Tuesday, June 18, 2013


Every year Mrs. Taggert insists that her three grown sons join her to celebrate her wedding anniversary to her late husband. And it seems that every year, she uses the event to reassert her dominance over her sons, insulting and humiliating them to keep them under her thumb—she owns the family construction business, and all three work for her, with varying degrees of competence. Henry, who is charge of the day-to-day business, is an unmarried milquetoast and transvestite who steals women's underwear from stores and clotheslines and seems happy with the status quo. The other two, however, have plans to escape: Terry, with a wife and kids, is planning to move to Canada; Tom, the youngest, has brought his pregnant fiancĂ©e to the celebration despite Mother's almost certain disapproval. And indeed, Mrs. Taggert spends the entire evening running everyone down, trying to get her way. Will this be the year when things backfire?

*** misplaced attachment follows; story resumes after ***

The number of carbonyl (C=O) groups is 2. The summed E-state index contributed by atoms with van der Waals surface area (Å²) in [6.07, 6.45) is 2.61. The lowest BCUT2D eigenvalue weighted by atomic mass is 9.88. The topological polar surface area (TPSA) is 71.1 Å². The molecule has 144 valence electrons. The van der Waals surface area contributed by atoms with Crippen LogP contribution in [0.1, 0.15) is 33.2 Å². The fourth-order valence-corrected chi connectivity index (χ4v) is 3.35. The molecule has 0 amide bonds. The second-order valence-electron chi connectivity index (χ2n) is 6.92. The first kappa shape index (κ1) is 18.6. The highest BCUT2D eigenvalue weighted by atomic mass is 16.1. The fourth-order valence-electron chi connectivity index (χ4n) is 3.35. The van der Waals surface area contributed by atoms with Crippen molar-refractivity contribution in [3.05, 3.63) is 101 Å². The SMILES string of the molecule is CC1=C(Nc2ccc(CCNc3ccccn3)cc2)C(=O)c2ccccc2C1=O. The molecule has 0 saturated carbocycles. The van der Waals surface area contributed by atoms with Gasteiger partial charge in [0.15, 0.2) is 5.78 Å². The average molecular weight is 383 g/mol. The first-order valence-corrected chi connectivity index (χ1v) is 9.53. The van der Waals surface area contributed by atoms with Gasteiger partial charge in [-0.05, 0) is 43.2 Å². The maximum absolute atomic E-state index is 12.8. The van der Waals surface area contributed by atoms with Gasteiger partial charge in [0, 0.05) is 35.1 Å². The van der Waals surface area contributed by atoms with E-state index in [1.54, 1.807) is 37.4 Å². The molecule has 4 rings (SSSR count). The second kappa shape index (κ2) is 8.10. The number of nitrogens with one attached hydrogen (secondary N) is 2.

Bette Davis has a field day chewing the scenery as the horrid mother in this black comedy. She wears an eyepatch (due to a BB gun accident years ago, caused by one of her sons) and, though the film is set in England, Davis doesn't bother with an accent, and she doesn't need to—sounding like Bette Davis is scary enough. She cackles and spits out insults with relish. To Terry's wife, pregnant with her fourth child, she says, "Natural good manners told me when to put the plug in." Glaring at Tom's tarty girlfriend who plunked down next to her on the couch, she says, "Would you mind sitting somewhere else? Body odor offends me." Based on a play, most of the film takes place in Mom's house, though the camera set-ups are varied enough that it rarely feels stagy, and when it does venture out, to a dinner at a restaurant, it doesn't reel right. The rest of the cast is good, especially Jack Hedley as Terry, doing a nice job of not being as kowtowing as Henry (James Cossins) but not able to rebel as obviously as Tom (Christian Roberts), and Sheila Hancock as his wife. Not all the plot twists work—a cruel prank that Mrs. Taggert plays on Terry's wife comes off as half-baked and childish—but this is a strong example of the strain of black comedy that blossomed in the 1960s. And this is a better movie overall than Davis' more famous campy dark comedy WHATEVER HAPPENED TO BABY JANE. [DVD]

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